17:57      KS: Joe, nationalism, unquestionably underscores a number of movements in the US that have committed acts of domestic terrorism. But there seem to be instances of trans-nationalism within a couple of these groups. And just from the little bit of reading I was doing, I saw some anecdotal things about maybe a group in the US goes over for almost like a camping out experience with some group in a country in Europe. And I don't know if this is a trend or if this really is just anecdotal. So I'm wondering, what are your thoughts on this? Does this represent a larger trend? Do you see nationalist groups in the US working with groups in other countries and they're becoming some sort of transnational white supremacist terrorist movement coming toward us?

18:44      JY: Yeah. Some of the extreme far-right groups like Jihadi groups are networked internationally. Yeah, that's true. Absolutely. And throughout the US, Canada, Europe, Ukraine, Australia, these groups connect with each other, learn different techniques from each other, raise money together. MMA is a way in the Ukraine, for example, that a lot of far-right activists get connected and there're connections between those folks and the US far-right. And most of these groups are, we're talking about these networked far-right groups, are wanting to preserve some mythical ethnic purity, and they see threats similarly and they see what their goals are somewhat connected. I'm not sure this is a new trend necessarily, because we saw this sort of networked terrorist connections many times throughout history. And so, I'm not even sure it's even more extensive than we saw, in say, the '60s and '70s.

19:39      KS: And that's my next question. Is domestic terrorism more prevalent now than at any other time in US history? Or does it just sometimes seem that way? Why or why not is it more or less prevalent now?

19:51      JY: Yeah. It's not really. The US has for better or worse, a really violent history and today seems bad, but it pales in comparison to the 1960s or '70s or even to the 1860s or even the 1760s. When the US started secretly bombing Cambodia, well, it was revealed in May of 1970, that led to an incredibly violent time in US history. I mean, there were lots peaceful protests across college campuses, but nearly 400 campuses were shut down. Even including American University, protesters occupied ward circle and the president's resident and were tear gassed, and the National Guard was called in. And this happened in hundreds of campuses. And that's not even to mention what the state did at Kent State and Jackson State killing students, 30 ROTC buildings were burned or looted at this time. Riots on dozens of other campuses. And we had terrorist attacks by radical leftists happening at the same time daily. So, I would definitively argue that right now is not worse. We've had times where it's been bad. But since the 1990s and thinking about a more proximate timeframe, it seems worse.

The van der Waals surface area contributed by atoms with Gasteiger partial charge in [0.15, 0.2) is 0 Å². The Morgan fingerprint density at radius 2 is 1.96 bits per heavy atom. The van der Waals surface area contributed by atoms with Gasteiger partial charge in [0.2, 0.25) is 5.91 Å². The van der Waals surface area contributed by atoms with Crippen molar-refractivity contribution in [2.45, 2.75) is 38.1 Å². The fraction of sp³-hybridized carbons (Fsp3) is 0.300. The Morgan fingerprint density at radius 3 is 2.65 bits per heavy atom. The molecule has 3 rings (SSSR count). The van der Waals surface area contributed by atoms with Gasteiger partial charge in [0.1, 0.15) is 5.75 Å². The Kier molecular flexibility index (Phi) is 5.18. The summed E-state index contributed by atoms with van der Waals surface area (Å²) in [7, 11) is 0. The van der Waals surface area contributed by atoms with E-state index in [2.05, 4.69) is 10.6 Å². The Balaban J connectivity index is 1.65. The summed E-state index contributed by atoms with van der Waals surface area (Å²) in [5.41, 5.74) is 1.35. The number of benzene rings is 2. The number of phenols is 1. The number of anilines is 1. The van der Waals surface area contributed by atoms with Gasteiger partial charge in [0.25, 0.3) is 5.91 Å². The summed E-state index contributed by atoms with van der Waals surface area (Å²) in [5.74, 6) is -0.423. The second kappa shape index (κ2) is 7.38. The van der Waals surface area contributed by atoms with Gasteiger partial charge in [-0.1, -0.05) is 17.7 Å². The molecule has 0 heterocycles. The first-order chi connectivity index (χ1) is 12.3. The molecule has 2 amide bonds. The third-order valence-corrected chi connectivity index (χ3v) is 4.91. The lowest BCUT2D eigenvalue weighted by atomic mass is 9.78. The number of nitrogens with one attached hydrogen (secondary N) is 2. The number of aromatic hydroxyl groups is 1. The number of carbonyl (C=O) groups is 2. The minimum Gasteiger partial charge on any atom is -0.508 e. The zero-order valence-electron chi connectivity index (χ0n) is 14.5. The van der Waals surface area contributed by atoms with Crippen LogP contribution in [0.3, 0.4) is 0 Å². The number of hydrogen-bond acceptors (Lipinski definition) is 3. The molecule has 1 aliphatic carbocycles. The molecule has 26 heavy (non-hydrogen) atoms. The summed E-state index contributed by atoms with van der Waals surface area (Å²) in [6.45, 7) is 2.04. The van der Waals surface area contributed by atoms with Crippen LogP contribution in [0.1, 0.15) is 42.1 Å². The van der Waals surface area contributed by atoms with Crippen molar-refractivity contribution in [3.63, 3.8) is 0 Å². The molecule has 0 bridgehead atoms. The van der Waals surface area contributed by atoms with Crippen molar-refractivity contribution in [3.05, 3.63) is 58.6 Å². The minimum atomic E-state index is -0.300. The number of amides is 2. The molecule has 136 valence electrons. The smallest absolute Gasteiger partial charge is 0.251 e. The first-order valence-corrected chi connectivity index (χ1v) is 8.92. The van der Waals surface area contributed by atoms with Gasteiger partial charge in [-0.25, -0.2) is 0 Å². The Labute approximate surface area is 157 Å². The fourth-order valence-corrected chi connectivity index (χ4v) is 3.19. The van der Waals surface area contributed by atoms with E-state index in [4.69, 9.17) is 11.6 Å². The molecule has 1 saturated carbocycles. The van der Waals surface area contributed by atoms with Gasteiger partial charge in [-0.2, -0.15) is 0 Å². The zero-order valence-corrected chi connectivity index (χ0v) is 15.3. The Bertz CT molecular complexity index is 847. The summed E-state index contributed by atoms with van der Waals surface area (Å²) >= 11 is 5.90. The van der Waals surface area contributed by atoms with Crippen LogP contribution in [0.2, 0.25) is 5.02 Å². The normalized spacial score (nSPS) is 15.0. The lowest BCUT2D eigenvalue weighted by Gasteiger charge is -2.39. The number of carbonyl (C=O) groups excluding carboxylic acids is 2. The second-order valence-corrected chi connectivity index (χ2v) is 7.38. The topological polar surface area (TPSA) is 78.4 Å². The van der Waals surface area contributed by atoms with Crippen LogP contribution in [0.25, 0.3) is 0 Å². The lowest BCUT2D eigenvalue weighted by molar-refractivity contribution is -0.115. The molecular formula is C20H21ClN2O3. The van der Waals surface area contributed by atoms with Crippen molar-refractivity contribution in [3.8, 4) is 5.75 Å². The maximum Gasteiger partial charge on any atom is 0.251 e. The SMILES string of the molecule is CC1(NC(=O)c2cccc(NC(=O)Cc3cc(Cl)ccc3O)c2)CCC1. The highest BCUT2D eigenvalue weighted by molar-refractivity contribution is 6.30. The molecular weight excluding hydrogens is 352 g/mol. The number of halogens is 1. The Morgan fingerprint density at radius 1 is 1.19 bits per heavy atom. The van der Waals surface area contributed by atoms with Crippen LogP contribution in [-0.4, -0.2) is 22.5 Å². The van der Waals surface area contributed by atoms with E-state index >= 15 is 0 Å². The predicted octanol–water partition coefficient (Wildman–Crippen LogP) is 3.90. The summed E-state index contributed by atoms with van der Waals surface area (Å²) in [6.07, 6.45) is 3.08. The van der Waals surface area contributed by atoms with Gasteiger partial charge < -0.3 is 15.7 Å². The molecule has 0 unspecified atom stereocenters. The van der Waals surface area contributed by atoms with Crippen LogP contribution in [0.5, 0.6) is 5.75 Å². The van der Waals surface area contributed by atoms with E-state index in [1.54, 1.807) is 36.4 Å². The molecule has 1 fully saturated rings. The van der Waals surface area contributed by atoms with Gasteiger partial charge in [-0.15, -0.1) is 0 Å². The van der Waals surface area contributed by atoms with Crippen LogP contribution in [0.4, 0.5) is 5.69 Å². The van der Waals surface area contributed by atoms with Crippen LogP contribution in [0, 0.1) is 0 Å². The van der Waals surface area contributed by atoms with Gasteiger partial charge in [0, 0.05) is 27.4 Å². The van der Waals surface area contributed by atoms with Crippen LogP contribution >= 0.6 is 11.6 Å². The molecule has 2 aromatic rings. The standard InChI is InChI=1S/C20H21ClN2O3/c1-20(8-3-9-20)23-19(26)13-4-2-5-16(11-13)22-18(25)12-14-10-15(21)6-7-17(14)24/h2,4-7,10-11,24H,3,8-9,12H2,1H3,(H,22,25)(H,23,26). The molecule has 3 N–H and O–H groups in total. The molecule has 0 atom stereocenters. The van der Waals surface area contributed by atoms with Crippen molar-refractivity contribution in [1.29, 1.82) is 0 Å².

21:11      KS: And it's part of the 24/7 news cycle as well. Right? I mean, the times in the '60s and '70s that you're mentioning. It at least took 24 hours for that news to get to most places, or maybe 12 hours or whatever, whenever the evening news came on. But now it's instantaneous, and you have video that's taken on site by people who are in it and it's in real time and it just feels so immediate, and it almost can lead you to feel as though the country's under siege somehow. But I hear you saying that it's not worse. It's just not great.

21:53      JY: I don't know if that makes us feel any better necessarily because it does definitely—I hear you, that it feels a bit awful what's happening right now. But in contrast, it's not as bad as that.

22:05      KS: Joe Young, thank you for joining Big World to discuss domestic terrorism and the January 6th attack on the Capitol. It's been very informative to speak with you.

22:13      JY: Oh, thank you.

22:14      KS: Big World is a production of the School of International Service at American University. Our podcast is available on our website on iTunes, Spotify, or wherever else you listen to podcasts. If you leave us a good rating or review, it'll be like new year's resolutions that don't involve cutting out chocolate. Our theme music is, "It Was Just Cold," by Andrew Codeman. Until next time.

Episode Guest

Joe Young,
Professor, SIS; Chair of the Department of Justice, Law, and Criminology in the School of Public Affairs (SPA)